Your clients live life in the fast-paced worlds of business and finance, so treat a lucky few to the rubber-melting speed of a Formula One race.
Not all North Americans are familiar with the 65-year-old motor sport, but its following is international: more than 400 million people in 150 countries watch every year. The draw? Drama at 320 kilometres per hour.
Taking your clients doesn’t necessarily mean trekking across the globe. Formula One’s Canadian Grand Prix is in Montreal every June. It’s a highlight of the season, as events pack streets and grand ballrooms alike. Here’s how to host clients without a bump in the road.
Tickets can be purchased on Formula One’s website about 10 months in advance of the race. The best often sell out, so buy before doing other planning. Then, study the course and pick a grandstand near a corner or chicane, suggests advisor Brian Adams, president of Ecivda Financial Group in Ottawa, Ont. Corners are where the action happens, as that’s where drivers have the best chance to pass opponents.
“A chicane is even better,” he explains. (For what that is, and other F1 terms, see “Cheat sheet.”)
In the 1970s, Adams watched from a different vantage point—at track level while marshaling races. He volunteered at the Canadian Race Communications Association, waving the flags used to signal drivers about course conditions, and administering aid at crashes.
Wherever you sit, there are two types of tickets: race day only, or three-day passes, which also grant access to practice and qualifying sessions. Montreal prices start at $140 per person for the race, going up to $575 per person for a Friday to Sunday pass in the main grandstand. There are also corporate suites, though details and bookings aren’t available until closer to race day.
Where to stay
Unlike some races, which are in remote locations, Montreal has plenty of hotel options. To be close to the racetrack, find a place downtown or in Old Montreal, says Hugo Leclerc, a spokesperson for Tourism Montreal.
The Ritz-Carlton is well located, he says, and so is the soon-to-be-opened Hôtel Mount Stephen. Hotel Le St-James hosts celebrities and Grand Prix-related events, says Leclerc. He says prices rise closer to race weekend, and many places fill up. Book as soon as you buy your race tickets.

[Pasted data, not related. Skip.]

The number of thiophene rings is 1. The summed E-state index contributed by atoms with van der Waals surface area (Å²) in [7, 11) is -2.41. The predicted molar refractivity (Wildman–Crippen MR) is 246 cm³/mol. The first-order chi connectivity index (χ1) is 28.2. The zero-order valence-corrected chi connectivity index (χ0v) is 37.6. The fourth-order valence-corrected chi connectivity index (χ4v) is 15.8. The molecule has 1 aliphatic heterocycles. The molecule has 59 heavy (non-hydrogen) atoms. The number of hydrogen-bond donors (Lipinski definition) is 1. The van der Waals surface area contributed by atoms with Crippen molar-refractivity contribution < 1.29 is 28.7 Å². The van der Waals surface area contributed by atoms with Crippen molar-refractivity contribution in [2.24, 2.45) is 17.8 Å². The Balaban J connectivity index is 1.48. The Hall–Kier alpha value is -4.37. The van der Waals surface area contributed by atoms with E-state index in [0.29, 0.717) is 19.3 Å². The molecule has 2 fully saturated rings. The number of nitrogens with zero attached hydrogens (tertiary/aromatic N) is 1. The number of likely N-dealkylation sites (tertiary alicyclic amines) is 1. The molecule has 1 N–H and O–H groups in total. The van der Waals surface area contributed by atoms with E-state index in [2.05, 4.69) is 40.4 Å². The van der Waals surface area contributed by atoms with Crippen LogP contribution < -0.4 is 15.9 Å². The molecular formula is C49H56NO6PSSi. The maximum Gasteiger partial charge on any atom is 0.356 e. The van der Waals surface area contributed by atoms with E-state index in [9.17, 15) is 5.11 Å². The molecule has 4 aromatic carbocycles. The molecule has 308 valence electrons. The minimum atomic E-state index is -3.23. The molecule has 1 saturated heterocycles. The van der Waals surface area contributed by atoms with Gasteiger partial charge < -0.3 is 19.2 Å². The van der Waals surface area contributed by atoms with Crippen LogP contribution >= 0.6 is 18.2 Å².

Drivers arrive the Thursday before the race. Friday, they practice. The qualifying round occurs Saturday, when drivers each drive laps; their best time determines their starting places on Sunday—the main race.
Qualifying and practice laps aren’t as interesting as the race because drivers are on the track alone, says Adams. But there are other incentives to go on the off days: other leagues run races, and they can be dramatic.
“Grand Prix drivers don’t make a lot of mistakes,” says Adams, “[But] with a Formula Ford group, for instance, you’re going to see everything. You’re going to see them four-[across] trying to take the lead. It’s crazy.”
There’s no need to be at the track all weekend to get your F1 fix. In Montreal, there are free events city-wide. On Crescent Street, events include driver appearances, concerts and luxury car displays. Other activities are usually announced in the weeks leading up to the race, says Leclerc.
There are also galas with well-known drivers as guests of honour. A highlight is Le Grand Soir, which raises money for a Montreal food bank and Sacré Coeur Hospital. Tickets are $1,000 per person for cocktails, dinner and a concert. Past guests have included hockey player P.K. Subban, Montreal mayor Denis Coderre and F1 drivers themselves.